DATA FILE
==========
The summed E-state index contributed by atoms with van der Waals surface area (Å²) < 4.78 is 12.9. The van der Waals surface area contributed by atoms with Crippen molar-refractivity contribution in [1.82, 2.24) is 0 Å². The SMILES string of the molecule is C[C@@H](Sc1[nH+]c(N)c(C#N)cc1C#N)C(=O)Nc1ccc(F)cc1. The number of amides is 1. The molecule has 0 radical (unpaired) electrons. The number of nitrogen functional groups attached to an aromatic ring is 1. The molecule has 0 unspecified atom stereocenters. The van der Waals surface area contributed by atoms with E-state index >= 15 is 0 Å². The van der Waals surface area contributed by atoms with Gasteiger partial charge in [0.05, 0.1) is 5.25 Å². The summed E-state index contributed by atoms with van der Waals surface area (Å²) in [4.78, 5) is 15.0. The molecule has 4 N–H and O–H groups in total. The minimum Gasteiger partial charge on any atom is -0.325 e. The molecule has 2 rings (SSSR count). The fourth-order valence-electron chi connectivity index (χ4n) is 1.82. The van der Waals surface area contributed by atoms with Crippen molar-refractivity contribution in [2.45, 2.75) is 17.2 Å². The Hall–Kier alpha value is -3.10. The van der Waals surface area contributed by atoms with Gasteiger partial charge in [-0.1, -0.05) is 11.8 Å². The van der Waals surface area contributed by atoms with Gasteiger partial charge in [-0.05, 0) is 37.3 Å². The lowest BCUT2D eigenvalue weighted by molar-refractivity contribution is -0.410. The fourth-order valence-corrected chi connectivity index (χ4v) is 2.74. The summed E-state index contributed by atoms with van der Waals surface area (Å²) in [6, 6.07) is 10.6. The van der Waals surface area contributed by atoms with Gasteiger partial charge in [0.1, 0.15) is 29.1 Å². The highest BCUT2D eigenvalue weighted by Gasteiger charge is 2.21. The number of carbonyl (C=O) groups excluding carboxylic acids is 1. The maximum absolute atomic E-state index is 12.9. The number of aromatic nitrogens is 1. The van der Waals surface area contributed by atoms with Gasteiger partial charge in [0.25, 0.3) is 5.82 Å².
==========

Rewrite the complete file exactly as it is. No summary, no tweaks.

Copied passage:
The summed E-state index contributed by atoms with van der Waals surface area (Å²) < 4.78 is 12.9. The van der Waals surface area contributed by atoms with Crippen molar-refractivity contribution in [1.82, 2.24) is 0 Å². The SMILES string of the molecule is C[C@@H](Sc1[nH+]c(N)c(C#N)cc1C#N)C(=O)Nc1ccc(F)cc1. The number of amides is 1. The molecule has 0 radical (unpaired) electrons. The number of nitrogen functional groups attached to an aromatic ring is 1. The molecule has 0 unspecified atom stereocenters. The van der Waals surface area contributed by atoms with E-state index >= 15 is 0 Å². The van der Waals surface area contributed by atoms with Gasteiger partial charge in [0.05, 0.1) is 5.25 Å². The summed E-state index contributed by atoms with van der Waals surface area (Å²) in [4.78, 5) is 15.0. The molecule has 4 N–H and O–H groups in total. The minimum Gasteiger partial charge on any atom is -0.325 e. The molecule has 2 rings (SSSR count). The fourth-order valence-electron chi connectivity index (χ4n) is 1.82. The van der Waals surface area contributed by atoms with Crippen molar-refractivity contribution in [2.45, 2.75) is 17.2 Å². The Hall–Kier alpha value is -3.10. The van der Waals surface area contributed by atoms with Gasteiger partial charge in [-0.1, -0.05) is 11.8 Å². The van der Waals surface area contributed by atoms with Gasteiger partial charge in [-0.05, 0) is 37.3 Å². The lowest BCUT2D eigenvalue weighted by molar-refractivity contribution is -0.410. The fourth-order valence-corrected chi connectivity index (χ4v) is 2.74. The summed E-state index contributed by atoms with van der Waals surface area (Å²) in [6, 6.07) is 10.6. The van der Waals surface area contributed by atoms with Gasteiger partial charge in [0.1, 0.15) is 29.1 Å². The highest BCUT2D eigenvalue weighted by Gasteiger charge is 2.21. The number of carbonyl (C=O) groups excluding carboxylic acids is 1. The maximum absolute atomic E-state index is 12.9. The number of aromatic nitrogens is 1. The van der Waals surface area contributed by atoms with Gasteiger partial charge in [0.25, 0.3) is 5.82 Å².